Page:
When Marvel and Komen announced that they were partnering for a considerable marketing push this June, we felt very conflicted about it. On the one hand, it appeared that Komen was banking on something that the Big Two comic companies rarely like to face: that their product already reaches an audience interested in issues that concern women. On the other, it had only been four months since Komen had defunded Planned Parenthood for pretty shaky reasons that were very clearly politically motivated, experienced a mountain of backlash agains the decision, and refunded PP, shortly after which several high ranking executives of the charity resigned their posts.
Now that each variant cover and the one page ad that will run in every Marvel comic this month have been revealed, it turns out that this is, in fact, not about lady issues at all: the ad is specifically concerned with male breast cancer. Am I disappointed? Yeah, kinda. But am I glad that someone’s pointing out that this disease isn’t as gendered as our pink-is-for-girls society would have it? Yeah, that too.
Cancer, plainly, knows no gender, race, creed, or political leaning. But breast cancer is overwhelmingly associated with women, despite that fact that affects men as well. It’s good that somebody is taking the two heroic male leads of this summer’s record setting blockbuster and putting them in a “feminine coded” situation and saying that’s okay. It’s good that somebody’s showing two examples of the peak of heroic masculinity as having a care for each other’s health, that somebody’s pointing out that breast cancer happens to dudes too, and that those dudes shouldn’t be apprehensive to take care of their own health or admit to their disease for fear of being perceived as feminine.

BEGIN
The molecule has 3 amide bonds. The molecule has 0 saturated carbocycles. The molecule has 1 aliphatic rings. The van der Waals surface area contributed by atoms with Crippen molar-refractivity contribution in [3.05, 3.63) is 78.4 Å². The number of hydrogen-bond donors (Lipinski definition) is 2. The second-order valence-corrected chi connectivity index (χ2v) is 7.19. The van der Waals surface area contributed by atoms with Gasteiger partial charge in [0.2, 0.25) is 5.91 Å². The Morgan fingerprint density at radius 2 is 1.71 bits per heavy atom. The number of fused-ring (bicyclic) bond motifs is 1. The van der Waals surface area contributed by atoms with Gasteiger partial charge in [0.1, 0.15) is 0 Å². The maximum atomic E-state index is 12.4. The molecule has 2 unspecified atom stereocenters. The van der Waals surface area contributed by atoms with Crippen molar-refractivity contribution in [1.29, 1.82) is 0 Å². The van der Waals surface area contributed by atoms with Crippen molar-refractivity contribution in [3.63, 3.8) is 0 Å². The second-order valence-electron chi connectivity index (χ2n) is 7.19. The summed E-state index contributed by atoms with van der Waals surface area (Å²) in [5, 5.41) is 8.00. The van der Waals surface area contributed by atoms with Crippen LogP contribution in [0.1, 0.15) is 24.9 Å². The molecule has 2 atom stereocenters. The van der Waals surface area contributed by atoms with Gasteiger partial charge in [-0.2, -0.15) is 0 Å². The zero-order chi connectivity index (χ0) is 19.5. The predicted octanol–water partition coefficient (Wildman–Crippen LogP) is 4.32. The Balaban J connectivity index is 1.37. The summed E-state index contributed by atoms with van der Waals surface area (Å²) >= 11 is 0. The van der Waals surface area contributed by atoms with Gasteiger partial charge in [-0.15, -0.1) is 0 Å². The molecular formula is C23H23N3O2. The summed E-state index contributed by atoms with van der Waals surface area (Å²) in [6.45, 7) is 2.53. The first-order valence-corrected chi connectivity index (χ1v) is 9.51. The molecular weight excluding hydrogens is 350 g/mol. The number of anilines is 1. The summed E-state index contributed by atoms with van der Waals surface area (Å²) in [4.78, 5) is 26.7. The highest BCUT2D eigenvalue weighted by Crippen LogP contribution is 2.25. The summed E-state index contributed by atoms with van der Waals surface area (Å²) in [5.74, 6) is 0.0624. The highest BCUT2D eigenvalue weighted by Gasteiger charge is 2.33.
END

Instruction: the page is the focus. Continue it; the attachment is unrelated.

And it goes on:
I’m not thrilled that Komen is one of the somebody who’s saying it, but hey, if I completely discounted a campaign for good simply because of other practices it was associated with, well… I could look like Komen did this last February.
P.S. Let is also be said that I admire the clear attempts to push female characters to the covers of books where they do not always appear prominently, such as Sue Storm on the front of Fantastic Four or X-23 on the cover of Wolverine.